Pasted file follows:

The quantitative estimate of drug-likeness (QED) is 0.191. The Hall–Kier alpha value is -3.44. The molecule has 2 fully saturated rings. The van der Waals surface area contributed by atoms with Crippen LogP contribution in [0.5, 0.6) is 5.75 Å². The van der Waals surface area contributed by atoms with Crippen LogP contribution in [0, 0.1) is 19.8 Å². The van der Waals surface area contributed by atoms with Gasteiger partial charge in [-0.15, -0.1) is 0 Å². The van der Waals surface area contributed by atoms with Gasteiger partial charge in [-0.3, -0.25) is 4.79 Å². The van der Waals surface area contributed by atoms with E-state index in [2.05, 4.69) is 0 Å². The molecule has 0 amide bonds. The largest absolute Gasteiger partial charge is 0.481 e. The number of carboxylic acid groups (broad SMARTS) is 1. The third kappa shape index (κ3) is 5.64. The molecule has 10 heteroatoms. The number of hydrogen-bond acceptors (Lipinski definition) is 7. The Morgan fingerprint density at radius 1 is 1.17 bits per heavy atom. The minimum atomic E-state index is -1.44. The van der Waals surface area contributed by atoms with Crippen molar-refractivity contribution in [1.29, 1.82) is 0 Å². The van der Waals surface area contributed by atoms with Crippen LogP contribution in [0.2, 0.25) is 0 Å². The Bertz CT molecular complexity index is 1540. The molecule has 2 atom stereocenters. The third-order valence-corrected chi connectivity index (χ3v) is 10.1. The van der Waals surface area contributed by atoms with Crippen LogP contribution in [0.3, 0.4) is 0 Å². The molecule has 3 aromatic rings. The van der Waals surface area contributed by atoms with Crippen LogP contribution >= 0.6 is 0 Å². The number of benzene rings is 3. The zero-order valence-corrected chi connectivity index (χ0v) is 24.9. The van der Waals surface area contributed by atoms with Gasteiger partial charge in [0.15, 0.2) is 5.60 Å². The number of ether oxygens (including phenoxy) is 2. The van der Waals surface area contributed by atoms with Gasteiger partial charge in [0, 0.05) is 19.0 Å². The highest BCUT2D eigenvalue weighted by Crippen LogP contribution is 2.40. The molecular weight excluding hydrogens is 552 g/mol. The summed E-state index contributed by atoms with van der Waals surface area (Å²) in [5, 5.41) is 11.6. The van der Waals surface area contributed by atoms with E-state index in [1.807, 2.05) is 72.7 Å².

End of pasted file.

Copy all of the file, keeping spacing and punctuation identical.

The quantitative estimate of drug-likeness (QED) is 0.191. The Hall–Kier alpha value is -3.44. The molecule has 2 fully saturated rings. The van der Waals surface area contributed by atoms with Crippen LogP contribution in [0.5, 0.6) is 5.75 Å². The van der Waals surface area contributed by atoms with Crippen LogP contribution in [0, 0.1) is 19.8 Å². The van der Waals surface area contributed by atoms with Gasteiger partial charge in [-0.15, -0.1) is 0 Å². The van der Waals surface area contributed by atoms with Gasteiger partial charge in [-0.3, -0.25) is 4.79 Å². The van der Waals surface area contributed by atoms with E-state index in [2.05, 4.69) is 0 Å². The molecule has 0 amide bonds. The largest absolute Gasteiger partial charge is 0.481 e. The number of carboxylic acid groups (broad SMARTS) is 1. The third kappa shape index (κ3) is 5.64. The molecule has 10 heteroatoms. The number of hydrogen-bond acceptors (Lipinski definition) is 7. The Morgan fingerprint density at radius 1 is 1.17 bits per heavy atom. The minimum atomic E-state index is -1.44. The van der Waals surface area contributed by atoms with Crippen molar-refractivity contribution in [1.29, 1.82) is 0 Å². The van der Waals surface area contributed by atoms with Crippen LogP contribution in [0.2, 0.25) is 0 Å². The Bertz CT molecular complexity index is 1540. The molecule has 2 atom stereocenters. The third-order valence-corrected chi connectivity index (χ3v) is 10.1. The van der Waals surface area contributed by atoms with Crippen LogP contribution in [0.3, 0.4) is 0 Å². The molecule has 3 aromatic rings. The van der Waals surface area contributed by atoms with Crippen LogP contribution >= 0.6 is 0 Å². The number of benzene rings is 3. The zero-order valence-corrected chi connectivity index (χ0v) is 24.9. The van der Waals surface area contributed by atoms with Gasteiger partial charge in [0.15, 0.2) is 5.60 Å². The number of ether oxygens (including phenoxy) is 2. The van der Waals surface area contributed by atoms with Gasteiger partial charge in [0, 0.05) is 19.0 Å². The highest BCUT2D eigenvalue weighted by Crippen LogP contribution is 2.40. The molecular weight excluding hydrogens is 552 g/mol. The summed E-state index contributed by atoms with van der Waals surface area (Å²) in [5, 5.41) is 11.6. The van der Waals surface area contributed by atoms with E-state index in [1.807, 2.05) is 72.7 Å².